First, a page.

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The Missouri Tigers lost to the No. 1 Alabama Crimson Tide. Mizzou fans aren't that upset.
Top-ranked Alabama blew out Missouri 42-10 Saturday in Columbia, dropping the Tigers to 0-4 in SEC play. Crimson Tide halfback Eddie Lacy ran for 177 yards and three touchdowns on just 18 carries. T.J. Yeldon added another 144 yards and two scores on the ground. Quarterback A.J. McCarron threw only five incompletions. Alabama built a 28-0 lead in the first 22 minutes. Local clergymen were asking Nick Saban to allow Missouri a single touchdown.
It's funny: I had so much respect for Alabama coming in that, in a game in which the Tide won by 32 and outgained Mizzou by 404 yards (!), my initial thought after the game was "Eh, Mizzou wasn't terrible." I mean ... they were early on, but most of the big plays that defined the game happened because Alabama was just a lot better than Missouri. Mizzou's pass defense was solid (Bama averaged 6.4 yards per pass outside of the flea flicker), and I was actually semi pleased with some of the carries (and run blocking) by Kendial Lawrence and Russell Hansbrough. The problem was that Mizzou's passing game never even had a slight chance of succeeding versus Alabama (which we kind of expected), and Alabama's run game had a bigger advantage than I anticipated. Much bigger, actually.
With Georgia, South Carolina, and Alabama in the rear view mirror, starting quarterback James Franklin scheduled to return from injury soon, and Missouri entering a bye week, Tiger fans are seeing a glimmer of light at the end of the tunnel:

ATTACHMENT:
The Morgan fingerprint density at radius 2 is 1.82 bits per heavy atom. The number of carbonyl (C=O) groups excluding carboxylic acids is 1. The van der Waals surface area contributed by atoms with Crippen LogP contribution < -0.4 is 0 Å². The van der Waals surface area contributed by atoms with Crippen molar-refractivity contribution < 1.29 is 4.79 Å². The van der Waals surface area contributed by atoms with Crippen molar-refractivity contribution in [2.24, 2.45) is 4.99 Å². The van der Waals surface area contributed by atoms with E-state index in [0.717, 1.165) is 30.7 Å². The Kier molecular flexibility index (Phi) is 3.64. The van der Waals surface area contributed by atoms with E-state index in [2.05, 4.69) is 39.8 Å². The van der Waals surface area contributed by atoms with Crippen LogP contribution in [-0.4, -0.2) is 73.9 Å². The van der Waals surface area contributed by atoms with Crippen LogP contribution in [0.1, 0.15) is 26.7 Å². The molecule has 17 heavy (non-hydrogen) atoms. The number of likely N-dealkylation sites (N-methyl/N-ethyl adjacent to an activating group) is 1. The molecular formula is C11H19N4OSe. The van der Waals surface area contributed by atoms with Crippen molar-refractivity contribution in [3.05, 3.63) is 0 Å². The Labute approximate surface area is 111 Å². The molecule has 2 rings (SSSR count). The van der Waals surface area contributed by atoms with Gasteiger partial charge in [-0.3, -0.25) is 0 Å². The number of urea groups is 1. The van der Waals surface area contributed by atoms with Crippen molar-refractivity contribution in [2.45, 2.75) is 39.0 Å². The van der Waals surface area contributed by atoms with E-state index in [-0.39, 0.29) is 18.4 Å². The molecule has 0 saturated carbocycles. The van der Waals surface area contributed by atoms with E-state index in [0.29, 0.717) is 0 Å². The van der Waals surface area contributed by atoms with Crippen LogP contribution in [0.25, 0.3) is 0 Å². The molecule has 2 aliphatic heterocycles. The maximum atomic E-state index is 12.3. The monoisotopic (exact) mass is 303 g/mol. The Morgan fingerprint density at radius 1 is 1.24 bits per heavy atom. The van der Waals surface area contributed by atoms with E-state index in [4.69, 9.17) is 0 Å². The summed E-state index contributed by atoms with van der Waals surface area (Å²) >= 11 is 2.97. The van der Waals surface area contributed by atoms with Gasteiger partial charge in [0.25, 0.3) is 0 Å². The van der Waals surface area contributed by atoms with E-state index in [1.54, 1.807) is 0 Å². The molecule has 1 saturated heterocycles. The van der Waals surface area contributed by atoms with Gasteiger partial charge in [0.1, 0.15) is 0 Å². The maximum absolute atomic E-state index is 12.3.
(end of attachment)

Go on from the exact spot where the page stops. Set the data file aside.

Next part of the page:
It will not be a flawless team -- we don't know what to expect from a receiving corps that has had a terribly disappointing three weeks, we don't yet know Eric Waters' status (who is kind of the team's only blocking tight end at the moment), we don't know if the special teams unit can stay out of its own way enough to take advantage of Marcus Murphy's awesome returns (Murphy has now scored four times on returns in 2012 and is just one score behind what Jeremy Maclin did in two years), and we don't know if Mizzou will be good enough to beat either Florida (almost certainly not), Tennessee (maybe) or Texas A&M (doubtful) on the road to get back on track to bowl eligibility. The damage from the first half of the season was extensive. But there is still a lot to play for, and the odds are good that Mizzou will play well enough to at least keep things interesting.
Mizzou returns to action in two weeks against 1-6 Kentucky.